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Individual Highlight

Satellite-based Earth Observations Aid Fire Fighting and Fire Forecasting

Photo of A 2013 Rim Fire, as viewed from the west in mid-wave infrared light by the satellite-based Visible Infrared Imaging Radiometer Suite (VIIRS).  Brightness temperatures have been color coded according to the inset at lower left. W. Schroeder, University of MarylandA 2013 Rim Fire, as viewed from the west in mid-wave infrared light by the satellite-based Visible Infrared Imaging Radiometer Suite (VIIRS). Brightness temperatures have been color coded according to the inset at lower left. W. Schroeder, University of MarylandSnapshot : The Forest Service's Pacific Southwest Research Station, in association with multiple partners, has developed methods based on new sources of satellite data to provide near real-time fire mapping and measurement. These data also have been incorporated in a simulation model that includes weather forecasts to provide more realistic short-term predictions of fire spread and activity. These advances will greatly enhance the ability of firefighting agencies to identify and respond to wildland fires quickly, as well as to plan for upcoming fire seasons.

Principal Investigators(s) :
Riggan, Philip J. 
Research Station : Pacific Southwest Research Station (PSW)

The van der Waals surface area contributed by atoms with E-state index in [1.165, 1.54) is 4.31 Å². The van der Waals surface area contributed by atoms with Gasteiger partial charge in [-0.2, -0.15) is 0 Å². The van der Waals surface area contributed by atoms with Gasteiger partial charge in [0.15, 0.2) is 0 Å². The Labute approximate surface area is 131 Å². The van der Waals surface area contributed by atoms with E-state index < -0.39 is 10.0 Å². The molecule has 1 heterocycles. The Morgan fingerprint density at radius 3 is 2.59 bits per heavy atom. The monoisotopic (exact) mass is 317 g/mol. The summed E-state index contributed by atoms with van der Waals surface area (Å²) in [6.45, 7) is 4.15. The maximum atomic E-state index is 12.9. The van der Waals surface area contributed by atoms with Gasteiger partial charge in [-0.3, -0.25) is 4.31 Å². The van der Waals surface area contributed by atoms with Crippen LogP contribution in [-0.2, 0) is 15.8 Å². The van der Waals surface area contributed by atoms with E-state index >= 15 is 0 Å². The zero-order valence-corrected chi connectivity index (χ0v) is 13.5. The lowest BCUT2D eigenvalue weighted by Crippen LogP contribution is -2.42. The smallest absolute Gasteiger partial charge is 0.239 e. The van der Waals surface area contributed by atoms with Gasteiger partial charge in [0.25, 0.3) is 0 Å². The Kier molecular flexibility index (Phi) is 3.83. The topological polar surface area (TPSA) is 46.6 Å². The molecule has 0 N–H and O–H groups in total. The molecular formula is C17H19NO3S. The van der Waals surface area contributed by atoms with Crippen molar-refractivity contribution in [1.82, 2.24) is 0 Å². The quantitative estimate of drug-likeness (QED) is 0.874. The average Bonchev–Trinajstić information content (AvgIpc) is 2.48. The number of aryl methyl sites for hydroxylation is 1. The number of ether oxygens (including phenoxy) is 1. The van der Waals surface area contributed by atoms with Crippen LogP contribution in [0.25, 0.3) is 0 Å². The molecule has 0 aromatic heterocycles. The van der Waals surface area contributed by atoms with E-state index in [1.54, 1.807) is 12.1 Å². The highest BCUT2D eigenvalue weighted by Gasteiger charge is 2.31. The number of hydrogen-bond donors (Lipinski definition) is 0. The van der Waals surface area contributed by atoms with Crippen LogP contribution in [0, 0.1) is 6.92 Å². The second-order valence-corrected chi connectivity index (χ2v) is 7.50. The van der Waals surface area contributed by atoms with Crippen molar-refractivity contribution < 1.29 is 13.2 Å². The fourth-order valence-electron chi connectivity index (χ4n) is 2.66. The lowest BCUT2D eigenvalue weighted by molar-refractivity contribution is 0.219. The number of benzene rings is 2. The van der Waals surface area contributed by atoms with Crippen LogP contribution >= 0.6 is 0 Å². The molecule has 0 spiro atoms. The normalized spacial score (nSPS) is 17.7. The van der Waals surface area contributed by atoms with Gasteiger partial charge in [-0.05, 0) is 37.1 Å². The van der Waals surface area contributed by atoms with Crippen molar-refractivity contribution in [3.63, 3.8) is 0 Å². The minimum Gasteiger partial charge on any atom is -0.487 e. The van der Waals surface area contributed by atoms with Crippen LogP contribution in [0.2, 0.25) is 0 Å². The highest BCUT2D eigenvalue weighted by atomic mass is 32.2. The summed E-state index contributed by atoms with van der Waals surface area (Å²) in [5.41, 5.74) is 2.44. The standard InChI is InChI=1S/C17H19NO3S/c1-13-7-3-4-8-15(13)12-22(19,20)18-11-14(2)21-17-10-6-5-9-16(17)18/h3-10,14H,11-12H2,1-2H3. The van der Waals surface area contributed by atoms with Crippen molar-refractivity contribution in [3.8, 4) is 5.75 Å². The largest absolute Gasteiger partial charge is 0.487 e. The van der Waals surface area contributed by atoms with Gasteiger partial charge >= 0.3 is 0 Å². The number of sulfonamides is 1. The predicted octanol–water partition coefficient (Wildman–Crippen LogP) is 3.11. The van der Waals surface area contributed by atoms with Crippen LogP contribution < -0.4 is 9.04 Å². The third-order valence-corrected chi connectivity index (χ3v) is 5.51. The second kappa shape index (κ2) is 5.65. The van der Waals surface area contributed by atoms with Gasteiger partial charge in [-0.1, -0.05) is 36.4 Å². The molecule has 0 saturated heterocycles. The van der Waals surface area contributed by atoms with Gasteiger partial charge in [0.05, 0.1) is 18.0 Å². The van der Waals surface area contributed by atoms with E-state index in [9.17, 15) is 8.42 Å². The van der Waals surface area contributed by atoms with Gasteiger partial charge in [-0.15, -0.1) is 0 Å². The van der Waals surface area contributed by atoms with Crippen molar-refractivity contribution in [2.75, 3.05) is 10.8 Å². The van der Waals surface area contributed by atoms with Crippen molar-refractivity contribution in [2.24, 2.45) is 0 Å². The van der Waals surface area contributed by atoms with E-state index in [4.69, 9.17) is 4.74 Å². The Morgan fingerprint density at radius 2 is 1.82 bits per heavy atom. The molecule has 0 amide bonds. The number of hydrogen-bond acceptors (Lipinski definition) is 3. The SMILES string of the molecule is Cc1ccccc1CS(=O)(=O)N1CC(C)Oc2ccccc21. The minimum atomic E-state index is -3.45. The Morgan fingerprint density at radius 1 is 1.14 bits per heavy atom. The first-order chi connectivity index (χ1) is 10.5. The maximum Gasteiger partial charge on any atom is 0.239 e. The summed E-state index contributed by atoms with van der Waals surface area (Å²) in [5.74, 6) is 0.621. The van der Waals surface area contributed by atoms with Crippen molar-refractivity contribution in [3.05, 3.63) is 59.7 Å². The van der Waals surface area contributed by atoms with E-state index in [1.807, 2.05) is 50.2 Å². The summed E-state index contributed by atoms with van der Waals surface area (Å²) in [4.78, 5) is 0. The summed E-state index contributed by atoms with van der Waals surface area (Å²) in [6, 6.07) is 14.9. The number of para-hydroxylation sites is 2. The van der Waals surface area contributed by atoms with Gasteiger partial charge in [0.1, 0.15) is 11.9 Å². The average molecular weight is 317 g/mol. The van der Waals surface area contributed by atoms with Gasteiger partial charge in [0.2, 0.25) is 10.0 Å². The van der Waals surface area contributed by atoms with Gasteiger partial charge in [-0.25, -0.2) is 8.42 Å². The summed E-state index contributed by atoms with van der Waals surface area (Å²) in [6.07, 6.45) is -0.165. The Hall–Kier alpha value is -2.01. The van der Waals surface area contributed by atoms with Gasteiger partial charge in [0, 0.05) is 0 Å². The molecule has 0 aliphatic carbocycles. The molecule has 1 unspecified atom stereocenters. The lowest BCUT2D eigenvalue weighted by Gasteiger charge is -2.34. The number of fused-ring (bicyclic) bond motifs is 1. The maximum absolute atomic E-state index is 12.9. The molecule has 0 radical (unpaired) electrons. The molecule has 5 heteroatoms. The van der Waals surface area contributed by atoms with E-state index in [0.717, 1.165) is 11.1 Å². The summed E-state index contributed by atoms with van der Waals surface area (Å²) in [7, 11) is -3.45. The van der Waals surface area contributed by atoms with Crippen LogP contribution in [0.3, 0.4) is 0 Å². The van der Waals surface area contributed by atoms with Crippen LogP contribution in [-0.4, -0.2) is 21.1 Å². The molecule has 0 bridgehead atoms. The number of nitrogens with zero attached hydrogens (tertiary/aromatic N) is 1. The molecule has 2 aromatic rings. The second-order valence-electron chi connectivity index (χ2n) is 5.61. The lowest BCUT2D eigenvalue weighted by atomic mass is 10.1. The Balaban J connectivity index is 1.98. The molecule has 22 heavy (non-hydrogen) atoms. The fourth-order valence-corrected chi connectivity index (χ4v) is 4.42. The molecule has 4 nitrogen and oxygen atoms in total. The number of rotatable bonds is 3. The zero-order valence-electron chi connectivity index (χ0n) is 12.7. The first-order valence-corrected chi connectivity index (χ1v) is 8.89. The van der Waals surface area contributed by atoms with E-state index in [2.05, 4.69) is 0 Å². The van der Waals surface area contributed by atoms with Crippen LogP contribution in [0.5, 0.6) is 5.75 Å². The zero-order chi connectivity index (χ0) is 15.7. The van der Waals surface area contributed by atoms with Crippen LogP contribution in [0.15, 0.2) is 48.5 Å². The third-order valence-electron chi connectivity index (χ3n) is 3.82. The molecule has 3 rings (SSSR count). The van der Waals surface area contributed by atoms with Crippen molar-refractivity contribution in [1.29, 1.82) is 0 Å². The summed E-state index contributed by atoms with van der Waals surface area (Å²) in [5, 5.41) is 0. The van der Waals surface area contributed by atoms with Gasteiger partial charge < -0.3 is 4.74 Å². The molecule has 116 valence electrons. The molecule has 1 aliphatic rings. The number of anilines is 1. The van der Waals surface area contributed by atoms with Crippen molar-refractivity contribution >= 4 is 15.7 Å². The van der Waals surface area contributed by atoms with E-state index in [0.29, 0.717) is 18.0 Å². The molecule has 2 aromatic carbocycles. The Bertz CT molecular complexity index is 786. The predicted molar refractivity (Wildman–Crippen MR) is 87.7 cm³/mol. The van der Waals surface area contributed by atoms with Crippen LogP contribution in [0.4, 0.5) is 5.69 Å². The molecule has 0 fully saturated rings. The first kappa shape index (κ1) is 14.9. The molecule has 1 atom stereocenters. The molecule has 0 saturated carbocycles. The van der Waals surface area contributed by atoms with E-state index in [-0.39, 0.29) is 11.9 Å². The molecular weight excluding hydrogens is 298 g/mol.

Year : 2013
Highlight ID : 540

Summary

New satellite-based earth observations are being developed and applied to provide near real-time fire mapping and measurement for tactical fire operations and strategic fire planning. The project is supported by a grant from the NASA wildfire applications program with participation by scientists and technologists from the University of Maryland; the Forest Service's Pacific Southwest Research Station, Washington Office, and Remote Sensing Applications Center; the National Center for Atmospheric Research; and the German Aerospace Center. Fire-mapping products incorporate at least twice daily observations at 375-meter resolution that have been acquired by the new NASA/NOAA Visible Infrared Imaging Radiometer Suite together with occasional higher-resolution observations of active fires by Landsat and Landsat-class sensors. The application is especially valuable for monitoring the growth of very large wildland fires, such as the 2013 Rim Fire in California, which are monitored with greater difficulty and expense by airborne resources, and for monitoring the relative activity of fires across large regions. Work during fiscal year 2013 developed fire detection algorithms and systems for data dissemination and display, demonstrated mapping products as applied to large fires in California and Colorado, and showed feasibility and usefulness of the remote-sensing data products. The project is also assimilating remote-sensing data into an advanced computational model of the interactions of fire behavior and energy release with atmospheric motions and processes. The new approach enables simulation of long-duration fire events by frequently updating the fire simulation with remotely sensed fire-line locations.

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